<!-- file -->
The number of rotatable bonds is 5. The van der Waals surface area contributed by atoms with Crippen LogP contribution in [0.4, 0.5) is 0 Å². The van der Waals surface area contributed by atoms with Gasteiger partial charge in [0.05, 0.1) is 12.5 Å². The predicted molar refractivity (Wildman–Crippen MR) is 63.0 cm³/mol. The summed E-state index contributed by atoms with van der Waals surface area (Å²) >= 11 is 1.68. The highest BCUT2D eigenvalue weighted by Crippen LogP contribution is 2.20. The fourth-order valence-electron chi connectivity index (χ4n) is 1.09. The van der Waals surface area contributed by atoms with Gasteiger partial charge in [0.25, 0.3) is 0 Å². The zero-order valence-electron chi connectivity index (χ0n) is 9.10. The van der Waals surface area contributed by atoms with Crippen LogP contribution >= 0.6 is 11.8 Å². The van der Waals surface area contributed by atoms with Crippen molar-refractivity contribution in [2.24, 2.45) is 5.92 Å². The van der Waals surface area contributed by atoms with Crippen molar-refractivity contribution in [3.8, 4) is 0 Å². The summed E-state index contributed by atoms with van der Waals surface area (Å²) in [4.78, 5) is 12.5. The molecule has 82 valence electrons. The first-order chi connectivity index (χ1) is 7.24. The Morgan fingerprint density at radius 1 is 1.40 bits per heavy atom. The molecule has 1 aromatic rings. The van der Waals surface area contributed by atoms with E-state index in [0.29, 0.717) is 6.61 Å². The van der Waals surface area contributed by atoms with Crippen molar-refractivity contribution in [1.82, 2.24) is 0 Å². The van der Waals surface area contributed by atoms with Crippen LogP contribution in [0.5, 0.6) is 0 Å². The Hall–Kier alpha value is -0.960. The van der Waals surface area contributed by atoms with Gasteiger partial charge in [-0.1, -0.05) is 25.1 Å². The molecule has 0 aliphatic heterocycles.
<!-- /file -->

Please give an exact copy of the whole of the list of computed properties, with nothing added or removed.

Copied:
The number of rotatable bonds is 5. The van der Waals surface area contributed by atoms with Crippen LogP contribution in [0.4, 0.5) is 0 Å². The van der Waals surface area contributed by atoms with Gasteiger partial charge in [0.05, 0.1) is 12.5 Å². The predicted molar refractivity (Wildman–Crippen MR) is 63.0 cm³/mol. The summed E-state index contributed by atoms with van der Waals surface area (Å²) >= 11 is 1.68. The highest BCUT2D eigenvalue weighted by Crippen LogP contribution is 2.20. The fourth-order valence-electron chi connectivity index (χ4n) is 1.09. The van der Waals surface area contributed by atoms with Gasteiger partial charge in [0.25, 0.3) is 0 Å². The zero-order valence-electron chi connectivity index (χ0n) is 9.10. The van der Waals surface area contributed by atoms with Crippen LogP contribution >= 0.6 is 11.8 Å². The van der Waals surface area contributed by atoms with Crippen molar-refractivity contribution in [2.24, 2.45) is 5.92 Å². The van der Waals surface area contributed by atoms with Crippen molar-refractivity contribution in [3.8, 4) is 0 Å². The summed E-state index contributed by atoms with van der Waals surface area (Å²) in [4.78, 5) is 12.5. The molecule has 82 valence electrons. The first-order chi connectivity index (χ1) is 7.24. The Morgan fingerprint density at radius 1 is 1.40 bits per heavy atom. The molecule has 1 aromatic rings. The van der Waals surface area contributed by atoms with E-state index in [0.29, 0.717) is 6.61 Å². The van der Waals surface area contributed by atoms with Crippen molar-refractivity contribution in [1.82, 2.24) is 0 Å². The van der Waals surface area contributed by atoms with Crippen LogP contribution in [0.5, 0.6) is 0 Å². The Hall–Kier alpha value is -0.960. The van der Waals surface area contributed by atoms with Gasteiger partial charge in [-0.1, -0.05) is 25.1 Å². The molecule has 0 aliphatic heterocycles.